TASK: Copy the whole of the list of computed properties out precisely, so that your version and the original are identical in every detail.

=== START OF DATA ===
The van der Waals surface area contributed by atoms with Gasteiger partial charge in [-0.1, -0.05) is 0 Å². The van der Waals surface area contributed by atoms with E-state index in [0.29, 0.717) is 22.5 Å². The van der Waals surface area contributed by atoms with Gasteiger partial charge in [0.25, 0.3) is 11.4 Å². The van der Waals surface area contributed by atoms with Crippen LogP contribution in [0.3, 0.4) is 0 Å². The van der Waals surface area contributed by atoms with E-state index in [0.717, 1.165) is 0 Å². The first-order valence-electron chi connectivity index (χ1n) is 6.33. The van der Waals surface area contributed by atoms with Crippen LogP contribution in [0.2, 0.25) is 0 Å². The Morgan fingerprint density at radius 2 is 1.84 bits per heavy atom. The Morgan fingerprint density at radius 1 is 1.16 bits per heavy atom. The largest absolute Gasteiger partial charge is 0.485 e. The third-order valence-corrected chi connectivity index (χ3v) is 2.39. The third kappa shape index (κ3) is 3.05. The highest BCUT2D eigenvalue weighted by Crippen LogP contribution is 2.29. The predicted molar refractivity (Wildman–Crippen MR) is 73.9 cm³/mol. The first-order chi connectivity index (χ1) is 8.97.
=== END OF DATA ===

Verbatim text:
The van der Waals surface area contributed by atoms with Gasteiger partial charge in [-0.1, -0.05) is 0 Å². The van der Waals surface area contributed by atoms with E-state index in [0.29, 0.717) is 22.5 Å². The van der Waals surface area contributed by atoms with Gasteiger partial charge in [0.25, 0.3) is 11.4 Å². The van der Waals surface area contributed by atoms with Crippen LogP contribution in [0.3, 0.4) is 0 Å². The van der Waals surface area contributed by atoms with E-state index in [0.717, 1.165) is 0 Å². The first-order valence-electron chi connectivity index (χ1n) is 6.33. The van der Waals surface area contributed by atoms with Crippen LogP contribution in [0.2, 0.25) is 0 Å². The Morgan fingerprint density at radius 2 is 1.84 bits per heavy atom. The Morgan fingerprint density at radius 1 is 1.16 bits per heavy atom. The largest absolute Gasteiger partial charge is 0.485 e. The third-order valence-corrected chi connectivity index (χ3v) is 2.39. The third kappa shape index (κ3) is 3.05. The highest BCUT2D eigenvalue weighted by Crippen LogP contribution is 2.29. The predicted molar refractivity (Wildman–Crippen MR) is 73.9 cm³/mol. The first-order chi connectivity index (χ1) is 8.97.